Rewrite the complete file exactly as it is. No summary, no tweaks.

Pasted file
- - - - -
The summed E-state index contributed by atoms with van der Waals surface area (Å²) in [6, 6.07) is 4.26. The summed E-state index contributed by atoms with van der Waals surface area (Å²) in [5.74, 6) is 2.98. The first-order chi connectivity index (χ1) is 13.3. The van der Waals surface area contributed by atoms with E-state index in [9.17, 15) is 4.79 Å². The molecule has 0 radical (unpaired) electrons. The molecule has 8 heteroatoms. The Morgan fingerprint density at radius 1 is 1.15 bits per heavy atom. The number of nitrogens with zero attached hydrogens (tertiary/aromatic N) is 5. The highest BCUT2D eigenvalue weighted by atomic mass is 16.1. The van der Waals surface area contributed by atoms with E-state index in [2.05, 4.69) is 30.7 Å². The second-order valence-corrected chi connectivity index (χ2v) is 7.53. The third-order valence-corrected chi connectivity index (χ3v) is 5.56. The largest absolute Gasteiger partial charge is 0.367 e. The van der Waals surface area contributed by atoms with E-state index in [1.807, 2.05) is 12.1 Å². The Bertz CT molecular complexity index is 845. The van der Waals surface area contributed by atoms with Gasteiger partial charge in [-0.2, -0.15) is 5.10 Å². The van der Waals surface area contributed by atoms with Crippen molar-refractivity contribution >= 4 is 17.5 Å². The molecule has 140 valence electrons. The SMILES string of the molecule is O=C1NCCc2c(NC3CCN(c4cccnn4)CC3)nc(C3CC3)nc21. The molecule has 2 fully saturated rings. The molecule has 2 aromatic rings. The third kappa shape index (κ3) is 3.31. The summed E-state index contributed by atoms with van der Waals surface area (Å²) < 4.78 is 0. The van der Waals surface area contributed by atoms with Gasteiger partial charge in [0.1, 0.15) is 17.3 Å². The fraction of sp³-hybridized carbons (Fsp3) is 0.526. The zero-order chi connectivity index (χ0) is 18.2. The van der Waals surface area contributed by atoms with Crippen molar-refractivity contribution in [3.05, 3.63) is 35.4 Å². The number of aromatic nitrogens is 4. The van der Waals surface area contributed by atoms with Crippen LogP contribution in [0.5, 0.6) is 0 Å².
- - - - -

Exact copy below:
The summed E-state index contributed by atoms with van der Waals surface area (Å²) in [6, 6.07) is 4.26. The summed E-state index contributed by atoms with van der Waals surface area (Å²) in [5.74, 6) is 2.98. The first-order chi connectivity index (χ1) is 13.3. The van der Waals surface area contributed by atoms with E-state index in [9.17, 15) is 4.79 Å². The molecule has 0 radical (unpaired) electrons. The molecule has 8 heteroatoms. The Morgan fingerprint density at radius 1 is 1.15 bits per heavy atom. The number of nitrogens with zero attached hydrogens (tertiary/aromatic N) is 5. The highest BCUT2D eigenvalue weighted by atomic mass is 16.1. The van der Waals surface area contributed by atoms with E-state index in [2.05, 4.69) is 30.7 Å². The second-order valence-corrected chi connectivity index (χ2v) is 7.53. The third-order valence-corrected chi connectivity index (χ3v) is 5.56. The largest absolute Gasteiger partial charge is 0.367 e. The van der Waals surface area contributed by atoms with E-state index in [1.807, 2.05) is 12.1 Å². The Bertz CT molecular complexity index is 845. The van der Waals surface area contributed by atoms with Gasteiger partial charge in [-0.2, -0.15) is 5.10 Å². The van der Waals surface area contributed by atoms with Crippen molar-refractivity contribution >= 4 is 17.5 Å². The molecule has 140 valence electrons. The SMILES string of the molecule is O=C1NCCc2c(NC3CCN(c4cccnn4)CC3)nc(C3CC3)nc21. The molecule has 2 fully saturated rings. The molecule has 2 aromatic rings. The third kappa shape index (κ3) is 3.31. The summed E-state index contributed by atoms with van der Waals surface area (Å²) < 4.78 is 0. The van der Waals surface area contributed by atoms with Gasteiger partial charge in [0.1, 0.15) is 17.3 Å². The fraction of sp³-hybridized carbons (Fsp3) is 0.526. The zero-order chi connectivity index (χ0) is 18.2. The van der Waals surface area contributed by atoms with Crippen molar-refractivity contribution in [3.05, 3.63) is 35.4 Å². The number of aromatic nitrogens is 4. The van der Waals surface area contributed by atoms with Crippen LogP contribution in [0.5, 0.6) is 0 Å².